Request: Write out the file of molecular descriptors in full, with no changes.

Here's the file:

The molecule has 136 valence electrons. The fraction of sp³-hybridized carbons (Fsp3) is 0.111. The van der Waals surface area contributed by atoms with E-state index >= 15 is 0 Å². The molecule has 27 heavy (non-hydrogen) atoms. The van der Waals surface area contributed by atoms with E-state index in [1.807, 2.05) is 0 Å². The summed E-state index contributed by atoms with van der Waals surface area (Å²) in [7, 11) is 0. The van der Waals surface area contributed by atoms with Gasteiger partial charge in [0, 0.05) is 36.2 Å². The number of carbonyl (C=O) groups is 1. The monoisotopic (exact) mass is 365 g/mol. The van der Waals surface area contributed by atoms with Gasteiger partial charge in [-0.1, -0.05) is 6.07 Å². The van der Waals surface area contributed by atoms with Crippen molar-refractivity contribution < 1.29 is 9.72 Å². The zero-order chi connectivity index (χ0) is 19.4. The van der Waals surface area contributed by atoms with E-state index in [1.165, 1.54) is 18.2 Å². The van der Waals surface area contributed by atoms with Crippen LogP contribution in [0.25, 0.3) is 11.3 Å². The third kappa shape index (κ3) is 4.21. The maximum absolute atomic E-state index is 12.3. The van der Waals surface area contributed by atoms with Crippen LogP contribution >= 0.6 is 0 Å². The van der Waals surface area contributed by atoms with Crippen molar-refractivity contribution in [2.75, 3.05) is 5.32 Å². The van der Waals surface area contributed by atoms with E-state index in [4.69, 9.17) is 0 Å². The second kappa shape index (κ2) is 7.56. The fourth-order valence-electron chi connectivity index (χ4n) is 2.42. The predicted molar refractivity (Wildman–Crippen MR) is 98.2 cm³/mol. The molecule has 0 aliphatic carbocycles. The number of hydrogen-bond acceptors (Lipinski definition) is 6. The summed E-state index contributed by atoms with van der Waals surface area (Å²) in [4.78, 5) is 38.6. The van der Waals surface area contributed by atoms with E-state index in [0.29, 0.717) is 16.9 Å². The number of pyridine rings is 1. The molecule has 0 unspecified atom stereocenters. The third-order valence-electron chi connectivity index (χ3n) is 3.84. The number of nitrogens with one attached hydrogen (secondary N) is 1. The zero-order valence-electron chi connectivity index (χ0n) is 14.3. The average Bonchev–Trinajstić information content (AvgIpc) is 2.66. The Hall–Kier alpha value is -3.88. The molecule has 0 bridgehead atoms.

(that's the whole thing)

The molecule has 136 valence electrons. The fraction of sp³-hybridized carbons (Fsp3) is 0.111. The van der Waals surface area contributed by atoms with E-state index >= 15 is 0 Å². The molecule has 27 heavy (non-hydrogen) atoms. The van der Waals surface area contributed by atoms with E-state index in [1.807, 2.05) is 0 Å². The summed E-state index contributed by atoms with van der Waals surface area (Å²) in [7, 11) is 0. The van der Waals surface area contributed by atoms with Gasteiger partial charge in [0, 0.05) is 36.2 Å². The number of carbonyl (C=O) groups is 1. The monoisotopic (exact) mass is 365 g/mol. The van der Waals surface area contributed by atoms with Gasteiger partial charge in [-0.1, -0.05) is 6.07 Å². The van der Waals surface area contributed by atoms with Crippen molar-refractivity contribution < 1.29 is 9.72 Å². The zero-order chi connectivity index (χ0) is 19.4. The van der Waals surface area contributed by atoms with E-state index in [1.165, 1.54) is 18.2 Å². The van der Waals surface area contributed by atoms with Crippen LogP contribution in [0.25, 0.3) is 11.3 Å². The third kappa shape index (κ3) is 4.21. The maximum absolute atomic E-state index is 12.3. The van der Waals surface area contributed by atoms with Crippen LogP contribution >= 0.6 is 0 Å². The van der Waals surface area contributed by atoms with Crippen molar-refractivity contribution in [2.75, 3.05) is 5.32 Å². The van der Waals surface area contributed by atoms with E-state index in [4.69, 9.17) is 0 Å². The second kappa shape index (κ2) is 7.56. The fourth-order valence-electron chi connectivity index (χ4n) is 2.42. The predicted molar refractivity (Wildman–Crippen MR) is 98.2 cm³/mol. The molecule has 0 aliphatic carbocycles. The number of hydrogen-bond acceptors (Lipinski definition) is 6. The summed E-state index contributed by atoms with van der Waals surface area (Å²) in [4.78, 5) is 38.6. The van der Waals surface area contributed by atoms with E-state index in [0.29, 0.717) is 16.9 Å². The number of pyridine rings is 1. The molecule has 0 unspecified atom stereocenters. The third-order valence-electron chi connectivity index (χ3n) is 3.84. The number of nitrogens with one attached hydrogen (secondary N) is 1. The zero-order valence-electron chi connectivity index (χ0n) is 14.3. The average Bonchev–Trinajstić information content (AvgIpc) is 2.66. The Hall–Kier alpha value is -3.88. The molecule has 0 bridgehead atoms.